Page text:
Direct Mode

From C64-Wiki
(Redirected from direct mode)
Jump to navigationJump to search
Stub This article is very short and not very detailed. Please help to improve it.

The direct mode or input mode of the C64 allows interactive input of C64 commands which will be immediately executed or -if not starting with a line number- will be stored as part of a BASIC program kept in RAM. The screen's editor capability to use the full screen as editing area is one of the most appreciated functions of this mode.

The screen editing function makes it possible to create pictures out of PETSCII characters (greatly supported by pictograms on the keyboard caps). To make this task easier there are tools and applications like a screen mask generator (known as PETSCII editor) for comfortable handling, typically for general editing, saving, and loading such pictures.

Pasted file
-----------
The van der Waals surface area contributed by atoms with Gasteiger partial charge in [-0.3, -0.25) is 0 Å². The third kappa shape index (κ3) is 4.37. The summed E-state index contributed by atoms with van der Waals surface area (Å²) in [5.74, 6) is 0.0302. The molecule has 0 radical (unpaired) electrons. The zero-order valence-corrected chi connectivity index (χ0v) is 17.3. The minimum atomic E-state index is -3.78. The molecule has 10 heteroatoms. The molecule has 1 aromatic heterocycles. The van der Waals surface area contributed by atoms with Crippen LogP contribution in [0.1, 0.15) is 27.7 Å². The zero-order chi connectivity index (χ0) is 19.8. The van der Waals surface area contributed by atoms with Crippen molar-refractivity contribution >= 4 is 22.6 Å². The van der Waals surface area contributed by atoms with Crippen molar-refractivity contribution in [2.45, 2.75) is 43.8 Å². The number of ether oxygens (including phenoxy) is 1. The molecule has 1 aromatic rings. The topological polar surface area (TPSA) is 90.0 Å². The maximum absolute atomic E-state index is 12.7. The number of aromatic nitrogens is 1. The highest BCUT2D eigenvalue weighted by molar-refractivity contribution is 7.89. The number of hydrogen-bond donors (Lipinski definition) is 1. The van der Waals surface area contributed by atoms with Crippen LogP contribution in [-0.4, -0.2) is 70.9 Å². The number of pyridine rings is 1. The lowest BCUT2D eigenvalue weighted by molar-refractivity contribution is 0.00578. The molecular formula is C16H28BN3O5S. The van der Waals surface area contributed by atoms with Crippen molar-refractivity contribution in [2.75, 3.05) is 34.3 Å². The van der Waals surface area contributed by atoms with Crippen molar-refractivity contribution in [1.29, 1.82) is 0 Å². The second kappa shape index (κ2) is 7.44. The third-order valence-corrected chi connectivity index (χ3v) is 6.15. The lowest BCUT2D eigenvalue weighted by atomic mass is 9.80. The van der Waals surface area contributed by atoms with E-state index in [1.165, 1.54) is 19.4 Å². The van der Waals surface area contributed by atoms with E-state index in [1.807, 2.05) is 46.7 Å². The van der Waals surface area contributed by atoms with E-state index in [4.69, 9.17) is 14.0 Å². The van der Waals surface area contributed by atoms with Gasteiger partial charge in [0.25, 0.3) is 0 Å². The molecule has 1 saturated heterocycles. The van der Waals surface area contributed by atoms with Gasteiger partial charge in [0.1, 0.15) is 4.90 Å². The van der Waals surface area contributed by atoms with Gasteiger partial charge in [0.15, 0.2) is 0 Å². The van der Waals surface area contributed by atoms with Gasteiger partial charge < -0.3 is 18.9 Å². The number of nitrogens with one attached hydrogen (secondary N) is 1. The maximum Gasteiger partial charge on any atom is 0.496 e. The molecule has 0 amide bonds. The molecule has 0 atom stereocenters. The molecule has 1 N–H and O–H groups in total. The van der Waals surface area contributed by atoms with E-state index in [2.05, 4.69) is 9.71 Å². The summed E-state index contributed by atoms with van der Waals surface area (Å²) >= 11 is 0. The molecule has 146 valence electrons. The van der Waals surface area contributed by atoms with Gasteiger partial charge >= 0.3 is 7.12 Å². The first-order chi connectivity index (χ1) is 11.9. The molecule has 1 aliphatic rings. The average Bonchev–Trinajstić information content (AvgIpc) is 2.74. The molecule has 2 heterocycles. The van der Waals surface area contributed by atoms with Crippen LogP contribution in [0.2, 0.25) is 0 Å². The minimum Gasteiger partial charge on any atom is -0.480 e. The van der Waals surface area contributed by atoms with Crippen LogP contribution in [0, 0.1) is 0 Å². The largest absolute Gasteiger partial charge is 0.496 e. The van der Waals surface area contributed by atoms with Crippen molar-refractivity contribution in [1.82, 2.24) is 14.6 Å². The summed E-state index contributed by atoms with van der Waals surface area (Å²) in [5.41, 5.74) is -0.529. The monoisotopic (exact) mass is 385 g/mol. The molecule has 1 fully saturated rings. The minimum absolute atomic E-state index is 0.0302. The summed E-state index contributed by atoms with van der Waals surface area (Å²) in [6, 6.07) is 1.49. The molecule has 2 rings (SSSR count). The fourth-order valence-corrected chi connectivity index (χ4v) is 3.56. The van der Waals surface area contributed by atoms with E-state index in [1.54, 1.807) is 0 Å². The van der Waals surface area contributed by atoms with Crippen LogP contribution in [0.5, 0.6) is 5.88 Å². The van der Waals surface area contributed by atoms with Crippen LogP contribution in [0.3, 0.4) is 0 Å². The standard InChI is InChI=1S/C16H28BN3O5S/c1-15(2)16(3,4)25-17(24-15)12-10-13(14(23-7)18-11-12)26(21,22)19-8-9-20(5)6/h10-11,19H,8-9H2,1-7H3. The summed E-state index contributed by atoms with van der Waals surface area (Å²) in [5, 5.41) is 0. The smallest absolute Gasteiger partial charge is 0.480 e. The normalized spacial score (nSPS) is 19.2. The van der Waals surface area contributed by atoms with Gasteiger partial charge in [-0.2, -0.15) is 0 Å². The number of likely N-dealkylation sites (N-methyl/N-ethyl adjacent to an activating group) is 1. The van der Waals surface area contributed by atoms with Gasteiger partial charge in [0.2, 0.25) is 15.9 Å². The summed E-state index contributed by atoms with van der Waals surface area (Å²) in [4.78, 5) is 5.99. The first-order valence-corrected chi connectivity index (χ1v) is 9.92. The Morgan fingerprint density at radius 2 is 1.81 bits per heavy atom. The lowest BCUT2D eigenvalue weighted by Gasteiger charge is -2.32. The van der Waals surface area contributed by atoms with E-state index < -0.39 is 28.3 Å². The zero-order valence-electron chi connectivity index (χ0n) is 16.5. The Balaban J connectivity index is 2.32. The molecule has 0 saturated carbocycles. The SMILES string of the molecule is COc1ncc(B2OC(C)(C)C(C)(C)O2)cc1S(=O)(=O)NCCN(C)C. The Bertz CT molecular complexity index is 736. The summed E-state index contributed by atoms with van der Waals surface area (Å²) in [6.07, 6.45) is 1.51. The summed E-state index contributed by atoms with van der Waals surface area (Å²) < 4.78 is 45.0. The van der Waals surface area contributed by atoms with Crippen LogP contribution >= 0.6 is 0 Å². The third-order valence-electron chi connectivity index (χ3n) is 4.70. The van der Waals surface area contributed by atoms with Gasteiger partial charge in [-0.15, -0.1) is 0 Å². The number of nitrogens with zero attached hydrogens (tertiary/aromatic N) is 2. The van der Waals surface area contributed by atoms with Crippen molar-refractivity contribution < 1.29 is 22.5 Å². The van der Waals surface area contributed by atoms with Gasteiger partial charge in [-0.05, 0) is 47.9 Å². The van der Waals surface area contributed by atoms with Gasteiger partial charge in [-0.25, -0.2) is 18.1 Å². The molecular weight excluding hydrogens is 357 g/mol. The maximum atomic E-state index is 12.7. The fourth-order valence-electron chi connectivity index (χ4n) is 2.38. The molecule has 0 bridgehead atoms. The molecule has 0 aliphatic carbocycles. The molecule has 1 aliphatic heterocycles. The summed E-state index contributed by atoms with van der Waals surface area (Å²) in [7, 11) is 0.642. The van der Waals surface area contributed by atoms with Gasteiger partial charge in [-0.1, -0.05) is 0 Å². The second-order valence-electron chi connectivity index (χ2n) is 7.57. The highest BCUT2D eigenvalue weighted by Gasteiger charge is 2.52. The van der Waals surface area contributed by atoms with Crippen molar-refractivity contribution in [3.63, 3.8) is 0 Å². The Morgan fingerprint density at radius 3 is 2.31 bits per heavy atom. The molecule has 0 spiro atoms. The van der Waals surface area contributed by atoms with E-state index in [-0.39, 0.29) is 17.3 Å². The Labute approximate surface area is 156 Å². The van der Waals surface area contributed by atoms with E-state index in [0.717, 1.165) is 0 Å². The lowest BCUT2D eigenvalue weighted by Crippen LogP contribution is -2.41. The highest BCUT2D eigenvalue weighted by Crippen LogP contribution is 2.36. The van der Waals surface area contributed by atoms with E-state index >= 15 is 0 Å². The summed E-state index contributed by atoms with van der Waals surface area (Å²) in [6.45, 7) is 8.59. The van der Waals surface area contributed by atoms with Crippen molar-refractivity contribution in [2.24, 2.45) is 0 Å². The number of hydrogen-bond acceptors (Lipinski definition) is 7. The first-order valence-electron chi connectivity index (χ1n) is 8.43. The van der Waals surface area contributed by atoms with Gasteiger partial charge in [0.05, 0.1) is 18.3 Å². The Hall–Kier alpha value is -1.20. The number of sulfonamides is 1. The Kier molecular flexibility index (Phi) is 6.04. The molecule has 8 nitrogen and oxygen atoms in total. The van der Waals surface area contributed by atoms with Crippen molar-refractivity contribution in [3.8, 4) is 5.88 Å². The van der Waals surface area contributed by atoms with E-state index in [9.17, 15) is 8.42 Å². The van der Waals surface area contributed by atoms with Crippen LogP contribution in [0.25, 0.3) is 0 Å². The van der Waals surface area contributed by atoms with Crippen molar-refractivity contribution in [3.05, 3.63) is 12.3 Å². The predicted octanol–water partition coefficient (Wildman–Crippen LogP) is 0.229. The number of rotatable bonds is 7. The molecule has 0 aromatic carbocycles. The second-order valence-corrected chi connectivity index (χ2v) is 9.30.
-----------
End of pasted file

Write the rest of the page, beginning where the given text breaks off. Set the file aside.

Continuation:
The direct mode can be regarded as a command line interface (CLI, similar to what is called a shell in other environments) based on BASIC's syntax which allows to interactively launch actions like loading, running and saving of programs and managing programs on storage devices, usually on datasette or floppy disk drive (see also the C64 commands LOAD, SAVE, LIST, RUN and SYS).

On the other hand any input line starting with numbers is regarded as program line which is collected to form a BASIC program that can be listed, edited again and run later on.

A couple of BASIC commands can't be used in the direct mode (mostly caused by their limited or missing usability): DEF, INPUT, INPUT#, GET, GET#. If you try to actually use this BASIC commands the BASIC error message ?ILLEGAL DIRECT ERROR appears.

Some BASIC commands can be actually used in direct mode, but they are of nearly no use whatsoever in this context:

  • STOP does actually nothing, an eventually called CONT refers always to the the last STOP called in program context or it depends on the state from the last RUN,
  • DATA has also no effect, is ignored,
  • READ and RESTORE both will always takes effect only on DATA lines from a program.